Khodorkovsky files appeal, seeks probe against judge

[JURIST] Lawyer for former Russian oil executive Mikhail Khodorkovsky [defense website; JURIST news archive] on Tuesday appealed [executive summary, PDF] his December conviction [JURIST report] and requested that an Investigative Committee open a probe [text, in Russian] against Judge Viktor Danilkin. In February, Danilkin's assistant accused the judge of not writing the verdict [JURIST report] and stated he was coerced into reading it [interview text, in Russian]. Khodorkovsky's lawyers allege that Danilkin committed fraud and forgery and knowingly made unfair judgments. The appeal alleges that the verdict does not identify acts implying criminal liability, that there were fundamental and irreparable violations of due process and that the verdict contradicts previous rulings:

The verdict subsequently issued in the second criminal case against Khodorkovsky and Lebedev—most likely to be enshrined as "sacred" by the appellate court—does in fact rely upon canceling and changing laws of formal logic and commonly known facts. The verdict is a knowing and willful fictional description of purported criminal conduct, devoid of corpus delicti, blind to the preponderance of exculpatory evidence and built upon a bulldozing of due process. Should it be upheld as expected upon appeal, the verdict will stand as a monumental embarrassment to the Russian judiciary and to those state officials who seek to portray it as a valid act of justice.
The appeal hearing has been postponed for a week [Moscow Times report], so judges can fully understand Khodorkovsky's claims. Supporters of Khodorkovsky assert that this is to prevent President Dmitry Medvedev [official profile; JURIST news archive] from being questioned on the trial during his press conference on Wednesday.

In December, Danilkin sentenced [JURIST report] Khodorkovsky and his business partner, Platon Lebedev [defense website; JURIST news archive], to six additional years in prison, extending their imprisonment to a total of 14 years. Their defense counsel staunchly criticized the ruling, claiming [press release] that the court blocked significant amounts of testimony and evidence submitted by the defense and systematically quashed objections to their omission. The verdict drew vehement international criticism [JURIST report], including from US Secretary of State Hillary Clinton [official profile], who said [press release] that the ruling "raises serious questions about selective prosecution." The Russian Ministry for Foreign Affairs [official website, in Russian] dismissed critics, saying [press release, in Russian] that "[a]ttempts to exert pressure on the court are unacceptable." The men are currently serving eight-year prison sentences for fraud and tax evasion [JURIST report], to which they were sentenced in 2005 for the same money laundering from Yukos. Last May, former Russian prime minister Mikhail Kasyanov [BBC profile] testified [JURIST report] that Putin ordered Khodorkovsky's arrest for political reasons, indicating that Khodorkovsky had funded the Communist Party [party website, in Russian] without first getting approval to do so from the president. In March 2010, Khodorkovsky criticized Russia's justice system [JURIST report] as an "assembly line" that inevitably finds the government's political enemies to be guilty.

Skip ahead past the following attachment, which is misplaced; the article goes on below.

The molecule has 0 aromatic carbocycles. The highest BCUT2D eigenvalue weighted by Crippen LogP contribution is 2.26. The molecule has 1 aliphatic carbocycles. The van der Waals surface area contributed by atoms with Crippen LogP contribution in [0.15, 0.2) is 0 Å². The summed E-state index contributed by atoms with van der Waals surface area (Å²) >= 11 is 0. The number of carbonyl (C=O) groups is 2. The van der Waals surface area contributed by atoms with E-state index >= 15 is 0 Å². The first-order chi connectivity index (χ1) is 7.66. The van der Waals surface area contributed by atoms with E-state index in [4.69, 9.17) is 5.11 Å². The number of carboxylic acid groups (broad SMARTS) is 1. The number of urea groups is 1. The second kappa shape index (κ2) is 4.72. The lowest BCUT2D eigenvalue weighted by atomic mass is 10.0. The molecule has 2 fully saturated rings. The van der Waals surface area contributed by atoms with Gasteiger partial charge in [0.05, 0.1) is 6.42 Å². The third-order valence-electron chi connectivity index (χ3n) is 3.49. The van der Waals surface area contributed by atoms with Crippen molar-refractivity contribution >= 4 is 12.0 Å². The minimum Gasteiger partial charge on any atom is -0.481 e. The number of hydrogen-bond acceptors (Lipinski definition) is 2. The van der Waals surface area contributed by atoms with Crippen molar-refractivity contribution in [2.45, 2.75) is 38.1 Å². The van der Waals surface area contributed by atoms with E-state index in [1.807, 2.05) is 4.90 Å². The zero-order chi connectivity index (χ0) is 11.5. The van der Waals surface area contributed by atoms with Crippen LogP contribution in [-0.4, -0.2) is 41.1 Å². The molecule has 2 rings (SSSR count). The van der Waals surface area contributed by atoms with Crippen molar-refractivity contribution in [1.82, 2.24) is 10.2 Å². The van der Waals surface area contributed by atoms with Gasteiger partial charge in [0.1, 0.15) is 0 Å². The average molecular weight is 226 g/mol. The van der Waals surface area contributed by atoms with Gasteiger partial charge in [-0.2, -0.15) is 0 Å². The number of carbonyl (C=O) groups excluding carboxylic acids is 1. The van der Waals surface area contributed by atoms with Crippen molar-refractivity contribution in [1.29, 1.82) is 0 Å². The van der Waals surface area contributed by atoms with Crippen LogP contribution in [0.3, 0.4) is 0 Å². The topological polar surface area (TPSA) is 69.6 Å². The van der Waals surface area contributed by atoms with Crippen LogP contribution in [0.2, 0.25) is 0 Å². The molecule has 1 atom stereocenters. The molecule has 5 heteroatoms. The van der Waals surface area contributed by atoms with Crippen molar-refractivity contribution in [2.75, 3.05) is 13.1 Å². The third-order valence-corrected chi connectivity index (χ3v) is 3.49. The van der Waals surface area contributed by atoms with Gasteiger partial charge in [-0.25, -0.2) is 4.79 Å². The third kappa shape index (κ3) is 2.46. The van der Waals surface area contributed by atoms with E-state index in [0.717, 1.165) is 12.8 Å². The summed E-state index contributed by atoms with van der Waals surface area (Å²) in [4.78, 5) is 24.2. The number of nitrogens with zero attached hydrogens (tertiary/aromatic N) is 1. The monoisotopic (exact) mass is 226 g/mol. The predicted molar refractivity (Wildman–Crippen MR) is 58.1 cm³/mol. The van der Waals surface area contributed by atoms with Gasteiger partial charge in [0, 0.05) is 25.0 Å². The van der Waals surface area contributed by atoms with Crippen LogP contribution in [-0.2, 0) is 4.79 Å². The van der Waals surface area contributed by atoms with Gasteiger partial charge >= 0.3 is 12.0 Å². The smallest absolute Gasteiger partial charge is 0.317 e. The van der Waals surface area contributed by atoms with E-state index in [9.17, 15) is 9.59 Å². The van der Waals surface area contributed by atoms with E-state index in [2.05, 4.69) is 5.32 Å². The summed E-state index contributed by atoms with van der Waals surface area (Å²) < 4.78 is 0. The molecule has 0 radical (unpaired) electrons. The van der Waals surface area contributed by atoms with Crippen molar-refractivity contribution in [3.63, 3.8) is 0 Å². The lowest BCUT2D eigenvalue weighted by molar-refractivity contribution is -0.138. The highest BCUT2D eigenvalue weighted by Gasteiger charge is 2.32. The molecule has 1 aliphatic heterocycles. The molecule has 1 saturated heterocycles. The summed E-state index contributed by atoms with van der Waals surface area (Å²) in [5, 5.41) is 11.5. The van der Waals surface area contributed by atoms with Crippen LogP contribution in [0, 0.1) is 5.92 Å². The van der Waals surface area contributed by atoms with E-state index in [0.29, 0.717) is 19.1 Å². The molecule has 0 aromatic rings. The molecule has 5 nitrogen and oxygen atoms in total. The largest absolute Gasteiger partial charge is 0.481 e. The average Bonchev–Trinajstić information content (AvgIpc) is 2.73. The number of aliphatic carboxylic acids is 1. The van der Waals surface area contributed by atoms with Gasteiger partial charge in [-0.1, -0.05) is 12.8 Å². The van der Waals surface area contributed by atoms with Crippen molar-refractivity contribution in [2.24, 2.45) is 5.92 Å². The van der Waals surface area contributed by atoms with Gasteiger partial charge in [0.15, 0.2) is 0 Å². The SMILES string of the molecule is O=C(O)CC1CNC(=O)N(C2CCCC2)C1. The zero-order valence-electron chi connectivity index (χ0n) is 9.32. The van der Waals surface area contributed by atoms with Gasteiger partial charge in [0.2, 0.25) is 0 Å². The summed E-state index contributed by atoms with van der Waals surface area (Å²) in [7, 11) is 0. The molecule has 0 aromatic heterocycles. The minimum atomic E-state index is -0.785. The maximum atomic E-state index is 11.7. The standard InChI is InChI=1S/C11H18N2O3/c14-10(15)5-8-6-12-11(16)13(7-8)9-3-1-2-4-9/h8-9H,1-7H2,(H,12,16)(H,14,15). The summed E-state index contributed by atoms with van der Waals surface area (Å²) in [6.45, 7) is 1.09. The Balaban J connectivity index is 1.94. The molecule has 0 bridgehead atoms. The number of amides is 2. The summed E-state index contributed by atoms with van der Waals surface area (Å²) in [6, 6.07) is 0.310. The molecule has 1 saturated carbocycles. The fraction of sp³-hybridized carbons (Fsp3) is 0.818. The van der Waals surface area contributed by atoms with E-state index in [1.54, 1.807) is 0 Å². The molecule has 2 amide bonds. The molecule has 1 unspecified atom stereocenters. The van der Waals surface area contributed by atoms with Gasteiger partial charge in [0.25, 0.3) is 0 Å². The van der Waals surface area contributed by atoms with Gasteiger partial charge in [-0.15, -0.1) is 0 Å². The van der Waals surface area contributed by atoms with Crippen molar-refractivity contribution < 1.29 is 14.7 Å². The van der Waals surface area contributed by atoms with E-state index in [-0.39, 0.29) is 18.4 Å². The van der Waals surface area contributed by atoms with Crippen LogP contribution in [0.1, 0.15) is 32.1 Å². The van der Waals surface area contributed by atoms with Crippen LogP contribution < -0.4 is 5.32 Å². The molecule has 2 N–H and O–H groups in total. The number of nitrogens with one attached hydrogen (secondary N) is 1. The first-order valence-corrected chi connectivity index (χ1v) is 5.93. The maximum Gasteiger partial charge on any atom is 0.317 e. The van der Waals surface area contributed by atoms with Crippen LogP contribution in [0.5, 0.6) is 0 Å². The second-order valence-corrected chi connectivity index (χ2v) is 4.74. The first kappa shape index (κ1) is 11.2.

About Paper Chase

Paper Chase is JURIST's real-time legal news service, powered by a team of 30 law student reporters and editors led by law professor Bernard Hibbitts at the University of Pittsburgh School of Law. As an educational service, Paper Chase is dedicated to presenting important legal news and materials rapidly, objectively and intelligibly in an accessible format.

© Copyright JURIST Legal News and Research Services, Inc., 2013.